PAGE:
Student builds photovoltaic electric trike for under $600


August 4, 2011

Pakistan's Farrukh Khan has designed and built an electric trike - where the onboard battery is charged by a PV canopy - for under $600, and has posted detailed build instructions online

Pakistan's Farrukh Khan has designed and built an electric trike - where the onboard battery is charged by a PV canopy - for under $600, and has posted detailed build instructions online

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If the US$6,000 price tag of the BugE trike is still beyond your price range, then you may be interested in the sub-US$600 Solaron three-wheeler designed by Pakistan's Farrukh Khan. The DIY project is not (yet) available commercially, but the young inventor has posted detailed build instructions online for those who want to knock up their own variants.

Designed and built in just 18 days at the University of Engineering and Technology Lahore in Pakistan, Khan's 7 x 3.5 x 4.5 ft (2.13 x 1.06 x 1.37 meter), 132 pound (60 kg) Solaron low-rider features a custom built, t-shaped aluminum framework at the front of the vehicle, and the back part of an old bicycle frame at the rear, joined just behind the seating area to shock absorbers. The reverse three-wheeler - with two wheels at the front and one at the rear - also has a 40 watt photovoltaic canopy above the rider that charges the onboard 12v/80Ah dry cell solar battery.

The battery powers a 24v electric motor which in turn drives the rear wheel via chain and sprockets. Khan reports that the Solaron can achieve a top speed of around 20 mph (30 kph) and run for a little over 43 miles (70 km) between charges. A shop-bought charge controller circuit ensures the charge from the panels is stopped when the battery is juiced up.

The entire build cost was just PKR 46,670 (US$540) and Khan has posted detailed build instructions online for those who want to try and create their own variation. He's also hinted at the vehicle being made commercially available - we'll keep you posted on future developments.

Khan can be seen driving his creation around the University in the following video:

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You Have Done Great Job My Brother....! Allah always with us...keep it up make it and create new things you farrukh khan


Love it!!! More power to your arm, friend. A revolution in urban transport, reduction in traffic congestion and pollution reduction.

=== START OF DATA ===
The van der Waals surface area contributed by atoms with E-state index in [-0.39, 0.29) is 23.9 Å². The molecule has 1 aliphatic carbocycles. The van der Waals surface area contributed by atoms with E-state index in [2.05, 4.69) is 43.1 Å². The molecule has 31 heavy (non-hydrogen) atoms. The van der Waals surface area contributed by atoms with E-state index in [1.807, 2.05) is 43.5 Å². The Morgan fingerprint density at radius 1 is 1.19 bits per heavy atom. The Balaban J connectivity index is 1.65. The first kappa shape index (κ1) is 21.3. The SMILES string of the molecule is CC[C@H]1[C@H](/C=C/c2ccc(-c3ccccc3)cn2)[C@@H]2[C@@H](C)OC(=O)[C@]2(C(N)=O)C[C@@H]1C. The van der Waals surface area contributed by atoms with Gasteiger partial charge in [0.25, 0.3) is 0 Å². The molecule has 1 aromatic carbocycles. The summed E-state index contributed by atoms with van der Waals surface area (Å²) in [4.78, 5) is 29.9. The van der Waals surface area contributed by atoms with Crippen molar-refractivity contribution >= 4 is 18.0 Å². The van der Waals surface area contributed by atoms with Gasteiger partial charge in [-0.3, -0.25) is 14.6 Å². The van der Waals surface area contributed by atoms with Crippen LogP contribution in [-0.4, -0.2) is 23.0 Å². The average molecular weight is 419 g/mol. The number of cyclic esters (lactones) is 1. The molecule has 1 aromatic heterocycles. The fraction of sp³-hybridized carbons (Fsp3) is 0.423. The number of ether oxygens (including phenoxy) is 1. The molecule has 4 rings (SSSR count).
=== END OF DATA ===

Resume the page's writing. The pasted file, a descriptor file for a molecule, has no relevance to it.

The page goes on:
Hope to see it being commercially produced. Say in quantities of millions. Hope it outsells those microcars. ;-)

Joe Blake

More evidence that big business is sitting on their hands!


Plenty of room for improvement, but all in all a good first try. Keep at it. Just a few tweeks and it will be a must-have for a lot of people. Anybody out there about you playing World of Warcraft all day?

Neil Larkins

Look what you did!! Well done young man. I thank you for all of us for sharing the fruits of your wonderful mind and generous spirit.


Congrats son, Nation is really proud on You! Although there is a lot room for improvement; like height of panel, length of vehicle, wheel configuration, seating arrangement. But for startup it is I believe more than an eye opener.

Bravo Zulu, Keep it up.

Amanullah Rana

All that really needs is a much larger solar collector, and a law making golf carts legal on side streets.


With economies of scale this could be retailed for under that price with added peddals (just in case) and windscreen to keep weather off and improved airflow,this could out do any electric bike, keep up on it.

Derek Howard

That looks like one lot of motor! that is a complement. proper vehicle and skin I think you could get 40-60 mph with it! Notice how easily it works with RECYCLED parts!

did anybody find a bluprint on the builder\'s linked page? I am interested in front ends of tadpoles...

walt low kinetic human hybrid llc

Walt Stawicki


David Dodson

Really? 960 watt-hours (12V 80ah) charge by a 40 watt panel is at best 24 hours to fully charge. Given typical solar efficiencies and availability that's 3-4 days of charging to go 43 miles--I number I doubt is realistic. Typical energy use for my trike is 3900 watt-hours for less than 100 miles or roughly 40 watt-hours per mile--and I suspect mine is substantially higher efficiency and I do lots of pedaling. Minus the BS this is more like four days for 20 miles.

Taken for what it is, a very creative approach to building an electric trike, it's gizmag-worthy. But your bullshit detector needs a tuneup.

Bill Babcock
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